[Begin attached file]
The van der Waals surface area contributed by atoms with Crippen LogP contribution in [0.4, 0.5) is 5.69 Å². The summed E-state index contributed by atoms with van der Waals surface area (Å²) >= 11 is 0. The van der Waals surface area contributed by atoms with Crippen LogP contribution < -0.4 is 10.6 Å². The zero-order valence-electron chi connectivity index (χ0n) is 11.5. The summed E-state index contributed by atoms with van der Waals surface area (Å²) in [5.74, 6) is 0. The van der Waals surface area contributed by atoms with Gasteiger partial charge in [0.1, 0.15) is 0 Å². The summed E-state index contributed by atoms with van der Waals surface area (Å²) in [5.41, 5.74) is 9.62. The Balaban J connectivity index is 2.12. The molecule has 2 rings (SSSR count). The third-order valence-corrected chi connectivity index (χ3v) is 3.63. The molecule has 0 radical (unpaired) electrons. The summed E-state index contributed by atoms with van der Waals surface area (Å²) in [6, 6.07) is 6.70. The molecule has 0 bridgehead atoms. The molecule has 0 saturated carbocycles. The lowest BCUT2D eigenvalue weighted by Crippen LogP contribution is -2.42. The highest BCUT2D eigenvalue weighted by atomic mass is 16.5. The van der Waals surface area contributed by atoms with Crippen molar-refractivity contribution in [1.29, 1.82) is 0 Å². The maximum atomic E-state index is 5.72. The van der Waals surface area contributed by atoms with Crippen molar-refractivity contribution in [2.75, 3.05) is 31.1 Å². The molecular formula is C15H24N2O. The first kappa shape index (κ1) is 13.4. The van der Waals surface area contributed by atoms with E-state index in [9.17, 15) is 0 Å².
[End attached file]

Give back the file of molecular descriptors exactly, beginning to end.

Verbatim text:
The van der Waals surface area contributed by atoms with Crippen LogP contribution in [0.4, 0.5) is 5.69 Å². The summed E-state index contributed by atoms with van der Waals surface area (Å²) >= 11 is 0. The van der Waals surface area contributed by atoms with Crippen LogP contribution < -0.4 is 10.6 Å². The zero-order valence-electron chi connectivity index (χ0n) is 11.5. The summed E-state index contributed by atoms with van der Waals surface area (Å²) in [5.74, 6) is 0. The van der Waals surface area contributed by atoms with Gasteiger partial charge in [0.1, 0.15) is 0 Å². The summed E-state index contributed by atoms with van der Waals surface area (Å²) in [5.41, 5.74) is 9.62. The Balaban J connectivity index is 2.12. The molecule has 2 rings (SSSR count). The third-order valence-corrected chi connectivity index (χ3v) is 3.63. The molecule has 0 radical (unpaired) electrons. The summed E-state index contributed by atoms with van der Waals surface area (Å²) in [6, 6.07) is 6.70. The molecule has 0 bridgehead atoms. The molecule has 0 saturated carbocycles. The lowest BCUT2D eigenvalue weighted by Crippen LogP contribution is -2.42. The highest BCUT2D eigenvalue weighted by atomic mass is 16.5. The van der Waals surface area contributed by atoms with Crippen molar-refractivity contribution in [1.29, 1.82) is 0 Å². The maximum atomic E-state index is 5.72. The van der Waals surface area contributed by atoms with Crippen molar-refractivity contribution in [2.75, 3.05) is 31.1 Å². The molecular formula is C15H24N2O. The first kappa shape index (κ1) is 13.4. The van der Waals surface area contributed by atoms with E-state index in [9.17, 15) is 0 Å².